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A Party Worth Remembering

iStockphoto / dwphotos

iStockphoto / dwphotos

By By Craig Motbey

Euphoric and highly addictive, a popular party drug also causes long-term memory loss.

Craig Motbey is a PhD candidate at the University of Sydney’s School of Psychology.

The full text of this article can be purchased from Informit.

A popular new “party” drug has been attracting some attention lately. You may know it as Drone, M-Cat, Bubbles or Meow. The pharmaceutical name is mephedrone, and its impact is something like a mix between ecstasy and cocaine or methamphetamine.

We’ve been studying it to see what the long-term effects of use might be. The early signs are that, although not up there with the worst of the worst, mephedrone is by no means benign. It appears to be highly addictive and evidence is beginning to mount that it may cause substantial damage to memory.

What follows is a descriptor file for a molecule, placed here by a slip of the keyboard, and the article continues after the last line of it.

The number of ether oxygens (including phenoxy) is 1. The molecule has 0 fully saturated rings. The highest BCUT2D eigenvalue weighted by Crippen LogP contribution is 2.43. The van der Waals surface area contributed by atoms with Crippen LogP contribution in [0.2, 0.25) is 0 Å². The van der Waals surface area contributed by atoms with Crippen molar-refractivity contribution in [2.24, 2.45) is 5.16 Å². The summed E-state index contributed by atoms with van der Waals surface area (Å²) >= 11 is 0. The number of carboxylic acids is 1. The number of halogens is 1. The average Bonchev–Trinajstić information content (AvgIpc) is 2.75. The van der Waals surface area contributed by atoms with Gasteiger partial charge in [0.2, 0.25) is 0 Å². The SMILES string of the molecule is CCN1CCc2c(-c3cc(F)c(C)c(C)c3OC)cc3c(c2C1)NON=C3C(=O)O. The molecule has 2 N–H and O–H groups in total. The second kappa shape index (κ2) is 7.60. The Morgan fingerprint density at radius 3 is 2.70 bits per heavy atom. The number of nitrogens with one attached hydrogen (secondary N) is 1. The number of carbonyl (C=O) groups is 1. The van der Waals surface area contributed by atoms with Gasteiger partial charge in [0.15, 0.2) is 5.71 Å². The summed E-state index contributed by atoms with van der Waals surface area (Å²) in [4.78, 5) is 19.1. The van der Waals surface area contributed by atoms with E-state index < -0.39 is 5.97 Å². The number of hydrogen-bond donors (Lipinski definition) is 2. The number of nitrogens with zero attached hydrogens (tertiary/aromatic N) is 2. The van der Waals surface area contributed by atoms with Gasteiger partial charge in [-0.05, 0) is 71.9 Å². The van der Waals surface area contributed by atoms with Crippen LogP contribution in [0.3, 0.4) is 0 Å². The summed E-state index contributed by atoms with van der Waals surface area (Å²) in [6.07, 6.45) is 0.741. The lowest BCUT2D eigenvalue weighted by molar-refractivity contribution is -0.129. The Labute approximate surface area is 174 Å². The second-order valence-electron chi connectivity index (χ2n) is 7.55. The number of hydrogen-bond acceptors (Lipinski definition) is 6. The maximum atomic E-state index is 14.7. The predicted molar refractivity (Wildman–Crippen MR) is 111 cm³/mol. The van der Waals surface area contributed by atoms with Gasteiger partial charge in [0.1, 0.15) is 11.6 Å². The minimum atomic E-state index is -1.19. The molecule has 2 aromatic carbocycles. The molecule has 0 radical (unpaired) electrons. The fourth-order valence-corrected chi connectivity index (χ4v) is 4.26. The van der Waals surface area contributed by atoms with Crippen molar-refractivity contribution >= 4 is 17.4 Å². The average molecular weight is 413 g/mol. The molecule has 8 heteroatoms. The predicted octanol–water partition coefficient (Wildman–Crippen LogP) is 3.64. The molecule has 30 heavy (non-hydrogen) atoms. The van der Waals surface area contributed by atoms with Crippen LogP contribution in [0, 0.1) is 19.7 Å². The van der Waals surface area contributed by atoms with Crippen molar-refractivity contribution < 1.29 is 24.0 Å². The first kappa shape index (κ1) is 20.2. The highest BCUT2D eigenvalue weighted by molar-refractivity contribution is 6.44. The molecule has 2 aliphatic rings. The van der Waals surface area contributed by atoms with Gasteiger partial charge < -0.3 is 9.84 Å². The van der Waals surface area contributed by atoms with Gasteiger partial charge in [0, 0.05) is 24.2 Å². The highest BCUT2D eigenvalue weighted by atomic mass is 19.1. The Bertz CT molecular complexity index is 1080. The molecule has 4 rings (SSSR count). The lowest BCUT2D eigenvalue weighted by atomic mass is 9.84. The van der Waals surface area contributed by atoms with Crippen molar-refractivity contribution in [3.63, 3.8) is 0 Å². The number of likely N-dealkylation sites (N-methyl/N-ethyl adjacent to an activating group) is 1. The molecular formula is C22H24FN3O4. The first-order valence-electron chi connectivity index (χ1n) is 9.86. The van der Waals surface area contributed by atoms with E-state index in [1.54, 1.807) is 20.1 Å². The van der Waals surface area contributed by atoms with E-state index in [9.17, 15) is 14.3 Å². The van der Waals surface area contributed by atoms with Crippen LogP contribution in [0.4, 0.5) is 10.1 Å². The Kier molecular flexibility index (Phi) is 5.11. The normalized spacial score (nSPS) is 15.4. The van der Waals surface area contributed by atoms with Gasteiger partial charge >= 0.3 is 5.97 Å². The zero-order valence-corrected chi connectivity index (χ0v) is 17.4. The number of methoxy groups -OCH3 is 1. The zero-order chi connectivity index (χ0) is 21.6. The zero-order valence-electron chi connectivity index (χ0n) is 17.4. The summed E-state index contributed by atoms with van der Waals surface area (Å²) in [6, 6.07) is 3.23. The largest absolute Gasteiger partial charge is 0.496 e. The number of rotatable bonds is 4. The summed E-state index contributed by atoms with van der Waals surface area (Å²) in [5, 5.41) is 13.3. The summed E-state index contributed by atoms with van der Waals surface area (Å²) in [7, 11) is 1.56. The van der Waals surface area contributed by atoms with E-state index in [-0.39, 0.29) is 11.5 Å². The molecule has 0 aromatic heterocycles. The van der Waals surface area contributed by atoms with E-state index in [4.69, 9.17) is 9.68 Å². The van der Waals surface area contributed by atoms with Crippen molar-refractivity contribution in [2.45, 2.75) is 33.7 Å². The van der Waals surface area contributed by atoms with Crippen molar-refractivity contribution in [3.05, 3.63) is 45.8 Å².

Unfortunately, by the time we get mephedrone all worked out, another dozen new party drugs will be doing the rounds in its place.

Mephedrone is a part of a family of drugs called cathinones. Human use of cathinones for their psychoactive properties traces back to prehistory. Known as “khat” by the people of eastern Africa, the leaves and twigs of the Catha edulis shrub have been chewed for centuries in traditional cultures.

The effects could be described as somewhere between a serious coffee habit and mild amphetamine use. This is un­surprising to chemists because the cathinone and amphetamine molecules are almost identical. Although not entirely free of negative consequences, traditionally managed khat chewing has a relatively mild impact on most users.

However, one cathinone in particular has...

The full text of this article can be purchased from Informit.